Tuesday, Oct. 27, 2020, the Environmental Protection Agency (EPA) announced it will approve three of the new dicamba formulations for over-the-top use for five years, according to EPA Administrator Andrew Wheeler. The herbicide is labeled for use in soybeans and cotton with the trait that confers tolerance to dicamba.
The specific formulations include Xtendimax VaporGrip Xtra, Engenia and Tavium. The registration starts next year (2021) and runs through 2025. The administrator said they opted for a five-year registration, which is typical for pesticides, instead of a two-year like dicamba has experienced in the past because they had more data to base this decision upon.
“EPA will register dicamba for over-the-top use on dicamba tolerant cotton and soybeans, this decision provides a five-year registration to provide certainty to growers,” Wheeler says. “EPA. has determined that these registrations address the concerns outlined in the June 9th Circuit Court of Appeals decision.”
The administration said it reviewed 65 new studies when making this decision, reviewed all literature and consulted with experts before making this decision.
In approving the herbicide for use in cotton and soybeans, EPA provided the following changes to the herbicide labels. These changes, and all label instructions, must be followed for legal use:
- Downwind buffer of 240′ is required and a buffer of 310′ required where listed species are located.
- Over-the-top application of dicamba of soybeans prohibited nationwide after June 30, and after July 30 in cotton.
- An approved pH buffering agent will be required to be mixed for application to lower volatility. Buffering agents are registered with the EPA and must be documented each use.
- Opportunities for growers to use hooded sprayers to reduce buffers.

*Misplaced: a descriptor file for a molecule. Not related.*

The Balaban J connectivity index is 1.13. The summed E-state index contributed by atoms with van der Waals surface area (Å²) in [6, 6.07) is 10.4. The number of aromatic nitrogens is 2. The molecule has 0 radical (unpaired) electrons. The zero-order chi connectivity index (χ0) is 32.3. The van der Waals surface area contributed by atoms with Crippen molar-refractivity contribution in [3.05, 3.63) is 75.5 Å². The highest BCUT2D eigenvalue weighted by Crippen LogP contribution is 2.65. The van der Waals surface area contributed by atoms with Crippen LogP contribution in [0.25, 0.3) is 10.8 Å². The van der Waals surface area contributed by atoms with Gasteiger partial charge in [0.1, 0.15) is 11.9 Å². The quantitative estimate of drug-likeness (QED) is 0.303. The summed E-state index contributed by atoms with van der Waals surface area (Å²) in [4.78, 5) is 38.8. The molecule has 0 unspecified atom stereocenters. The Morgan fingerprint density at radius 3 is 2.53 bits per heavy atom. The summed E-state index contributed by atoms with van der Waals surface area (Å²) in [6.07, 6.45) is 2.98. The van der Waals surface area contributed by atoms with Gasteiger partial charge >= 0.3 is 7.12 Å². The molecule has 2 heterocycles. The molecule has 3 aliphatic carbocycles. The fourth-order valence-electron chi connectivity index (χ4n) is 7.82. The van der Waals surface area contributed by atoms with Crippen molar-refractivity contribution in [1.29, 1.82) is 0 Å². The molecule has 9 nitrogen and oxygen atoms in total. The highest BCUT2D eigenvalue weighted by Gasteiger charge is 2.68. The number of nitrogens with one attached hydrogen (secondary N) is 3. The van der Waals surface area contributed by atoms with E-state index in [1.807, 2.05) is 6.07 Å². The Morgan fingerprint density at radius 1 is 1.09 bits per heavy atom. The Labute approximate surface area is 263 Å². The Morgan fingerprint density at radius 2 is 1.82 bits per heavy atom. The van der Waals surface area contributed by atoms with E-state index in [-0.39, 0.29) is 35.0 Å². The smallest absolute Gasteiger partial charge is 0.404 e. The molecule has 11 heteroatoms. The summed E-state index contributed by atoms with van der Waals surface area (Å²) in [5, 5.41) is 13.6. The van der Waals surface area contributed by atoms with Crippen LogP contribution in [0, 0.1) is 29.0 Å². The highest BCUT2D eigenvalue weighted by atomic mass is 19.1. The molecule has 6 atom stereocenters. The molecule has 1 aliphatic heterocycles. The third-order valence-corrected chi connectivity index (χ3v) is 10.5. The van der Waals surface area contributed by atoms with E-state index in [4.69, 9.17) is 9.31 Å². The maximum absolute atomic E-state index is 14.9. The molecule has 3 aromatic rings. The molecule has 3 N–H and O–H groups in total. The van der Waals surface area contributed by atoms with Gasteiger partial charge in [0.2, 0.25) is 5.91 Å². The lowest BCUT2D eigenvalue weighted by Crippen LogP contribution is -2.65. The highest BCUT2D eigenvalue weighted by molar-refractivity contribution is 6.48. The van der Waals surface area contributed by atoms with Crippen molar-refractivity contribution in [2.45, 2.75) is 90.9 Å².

- States can expand over-the-top use to meet local needs by working with EPA.
“All of these efforts will help ensure there are not negative impacts on other farmers’ lands,” Wheeler continued. “States can further restrict, but they have to work with us and file the appropriate requests with EPA. We’re trying to have a national program here, we’re responding the the court’s concerns with a national cutoff.”
Dicamba’s use was hotly contested earlier this year. An appeals court vacated the product’s use in early June, which was followed by an exemption for use of stocks on-hand for farmers by EPA. The announcement brough confusion and brought dicamba’s compliance with the Federal Insecticide, Fungicide and Rodenticide Act (FIFRA) under the microscope. EPA took those concerns into consideration while making this decision.
“The economic damage that would result from not being able to use dicamba herbicides would be tremendous,” said Ken Fountain, National Cotton Council chairman. “We greatly appreciate EPA’s timely issuance of a new five-year label for the critical crop protection product for cotton farmers.”
Some have already expressed concerns about EPA’s most recent announcement.
“Rather than evaluating the significant costs of dicamba drift as the 9th Circuit told them the law required, EPA rushed re-approval as a political prop just before the election, sentencing farmers and the environment to another five years of unacceptable damage,” said George Kimbrell, legal director at the Center for Food Safety. “Center for Food Safety will most certainly challenge these unlawful approvals.”
This story will be updated with quotes and information as it becomes available.